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Yucca extract reduces ammonia concentrations in Mexico shrimp trial

Luis R. Martinez-Cordova, Ph.D. Alfredo Campaña-Torres, M.S.

Significant effect at of 3.0 grams per kilogram

Yucca extract
Experimental shrimp received feed with varying levels of Yucca extract.

In shrimp aquaculture, the degradation of organic matter produces several metabolites, especially nitrogenous ones like ammonia and nitrite. Ammonia is also the main excretion product of crustaceans. At relatively low concentrations, ammonia – especially its nonionized form NH3 – is toxic for many aquaculture organisms including shrimp and can damage their organs. Low oxygen levels increase the negative effects of this metabolite.

Several strategies can be used to avoid or minimize high concentrations of ammonia in aquaculture ponds and/or effluents. These include the adequate management of water exchange and aeration, reduction of nitrogen inputs from feed, removal of pond sludge, biological treatments such as polyculture, and the use of mangrove forests as nitrogen sinks.

Most recently, products added to the water column or feed have been used to trap or transform ammonia into innocuous metabolites. In a study, the authors evaluated the effects of one of these products, BioAquaTM, an extract of Yucca schidigera, on water quality and the production parameters of Pacific white shrimp (Litopenaeus vannamei).

Experimental setup

Twelve 4.2-cubic-meter plastic pools were each stocked with 100 juvenile L. vannamei averaging 1 gram in weight. A reference diet was formulated and prepared at the food technology laboratory of the University of Sonora. Four treatments consisting of different levels of inclusion of the yucca extract in the reference diet were evaluated by triplicate in the pools. The levels of inclusion were 0 grams per kilogram (control), 1.0 grams per kilogram (treatment 1), 2.0 grams per kilogram (treatment 2), and 3.0 grams per kilogram (treatment 3).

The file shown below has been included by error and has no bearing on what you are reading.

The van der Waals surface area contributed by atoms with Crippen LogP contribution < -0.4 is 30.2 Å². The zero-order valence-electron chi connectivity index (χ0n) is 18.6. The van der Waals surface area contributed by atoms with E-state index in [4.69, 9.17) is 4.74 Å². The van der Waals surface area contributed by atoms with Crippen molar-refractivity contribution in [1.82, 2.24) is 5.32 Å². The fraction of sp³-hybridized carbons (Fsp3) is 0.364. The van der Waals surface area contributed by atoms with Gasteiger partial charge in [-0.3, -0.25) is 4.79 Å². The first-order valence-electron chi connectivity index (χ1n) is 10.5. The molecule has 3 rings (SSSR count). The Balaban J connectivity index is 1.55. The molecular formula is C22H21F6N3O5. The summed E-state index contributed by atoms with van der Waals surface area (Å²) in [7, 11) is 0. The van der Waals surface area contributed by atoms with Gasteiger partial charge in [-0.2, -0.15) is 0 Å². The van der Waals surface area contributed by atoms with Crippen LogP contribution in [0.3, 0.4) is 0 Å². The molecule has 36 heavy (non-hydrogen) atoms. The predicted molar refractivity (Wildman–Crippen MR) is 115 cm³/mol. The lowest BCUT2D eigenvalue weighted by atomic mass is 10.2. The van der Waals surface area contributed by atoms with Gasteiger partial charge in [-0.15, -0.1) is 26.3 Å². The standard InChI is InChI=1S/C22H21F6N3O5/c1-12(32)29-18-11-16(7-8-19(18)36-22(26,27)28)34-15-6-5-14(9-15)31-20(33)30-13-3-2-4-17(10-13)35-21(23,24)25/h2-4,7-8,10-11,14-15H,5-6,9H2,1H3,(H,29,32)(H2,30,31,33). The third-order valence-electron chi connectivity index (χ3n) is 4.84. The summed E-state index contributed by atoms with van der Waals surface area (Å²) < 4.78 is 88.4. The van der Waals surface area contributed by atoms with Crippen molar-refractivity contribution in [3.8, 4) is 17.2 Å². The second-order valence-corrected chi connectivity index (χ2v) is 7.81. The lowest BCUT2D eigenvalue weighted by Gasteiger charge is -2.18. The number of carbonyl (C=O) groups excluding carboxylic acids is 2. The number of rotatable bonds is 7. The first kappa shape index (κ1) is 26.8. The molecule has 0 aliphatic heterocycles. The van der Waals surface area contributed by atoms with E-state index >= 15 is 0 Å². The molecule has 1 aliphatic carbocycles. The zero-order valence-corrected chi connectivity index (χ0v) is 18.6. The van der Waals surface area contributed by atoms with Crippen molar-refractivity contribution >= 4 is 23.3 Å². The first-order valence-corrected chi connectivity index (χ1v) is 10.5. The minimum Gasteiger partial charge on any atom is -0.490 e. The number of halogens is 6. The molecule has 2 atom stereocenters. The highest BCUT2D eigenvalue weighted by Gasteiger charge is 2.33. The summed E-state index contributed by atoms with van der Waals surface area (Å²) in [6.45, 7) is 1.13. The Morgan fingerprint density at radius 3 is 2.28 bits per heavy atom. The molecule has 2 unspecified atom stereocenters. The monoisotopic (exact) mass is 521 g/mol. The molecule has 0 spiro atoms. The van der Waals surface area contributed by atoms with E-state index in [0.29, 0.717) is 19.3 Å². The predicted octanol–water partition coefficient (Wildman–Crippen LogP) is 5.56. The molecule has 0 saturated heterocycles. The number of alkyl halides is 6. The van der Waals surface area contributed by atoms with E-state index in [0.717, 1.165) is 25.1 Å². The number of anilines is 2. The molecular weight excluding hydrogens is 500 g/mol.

Feed was supplied twice a day in plastic feeding trays, and rations were adjusted according to apparent consumption. Water quality parameters were recorded in each pool during the entire experiment. Temperature and dissolved oxygen were measured twice daily at 6:00 a.m. and 1:00 p.m., while salinity and pH were recorded once daily. Organic matter and nutrients (orthophosphate, nitrite, nitrate, and ammonia) were recorded weekly. Shrimp growth was also monitored weekly. Survival, feed-conversion ratio, and final biomass were calculated at the end of the trial.

Martinez-Cordorva, Production parameters of Litopenaeus vannamei fed diets, Table 1

ParameterControlTreatment 1Treatment 2Treatment 3
Final weight (g)13.06 ± 1.00ab12.45 ± 0.76a14.89 ± 0.53b11.72 ± 1.41a
Weight gain (g)11.60 ± 1.28a11.13 ± 0.46a13.50 ± 0.26b10.58 ± 1.18a
Survival (%)62.19 ± 17.62a71.20 ± 21.13ab67.72 ± 5.66ab95.72 ± 9.90b
Consumed feed (kg)1,907 ± 130.8ab1,965 ± 90.4ab2,078 ± 26b1,738 ± 170a
Final biomass (kg)819.0 ± 282.3a877.4 ± 228.7a1,000.5 ± 49.7a1,117.3 ± 15.3a
FCR2.32 ± 0.54b2.23 ± 0.56b2.07 ± 0.14ab1.55 ± 0.14a
Table 1. Production parameters of Litopenaeus vannamei fed diets containing different levels of Yucca extract.



Yucca extract
Fig. 1: Mean ammonia concentrations in the experimental treatments during the trial.

Ammonia concentration was significantly and consistently lower in the treatments that included the yucca extract, compared to the control. Treatment 3 recorded the lowest levels (Fig. 1). This confirmed the findings of other researchers who have worked with fish, crustaceans, and mammals using other products to minimize ammonia concentrations.

Some of the production parameters showed significant differences among treatments (Table 1). Weight gain was greater in treatment 2. However, survival and feed conversion were better in treatments 3 and 4. The low growth in treatment 3 was related to the high survival obtained in that treatment, mainly due to animal overcrowding.


The yucca extract effectively reduced ammonia concentration in the water column when given in feed to experimental shrimp. The most significant effect occurred with a concentration of 3.0 grams per kilogram of feed, but even the positive effect of 1 gram per kilogram the effect was evident. An analysis is still needed to determine what concentrations could produce the best economic results.

(Editor’s Note: This article was originally published in the June 2003 print edition of the Global Aquaculture Advocate.)

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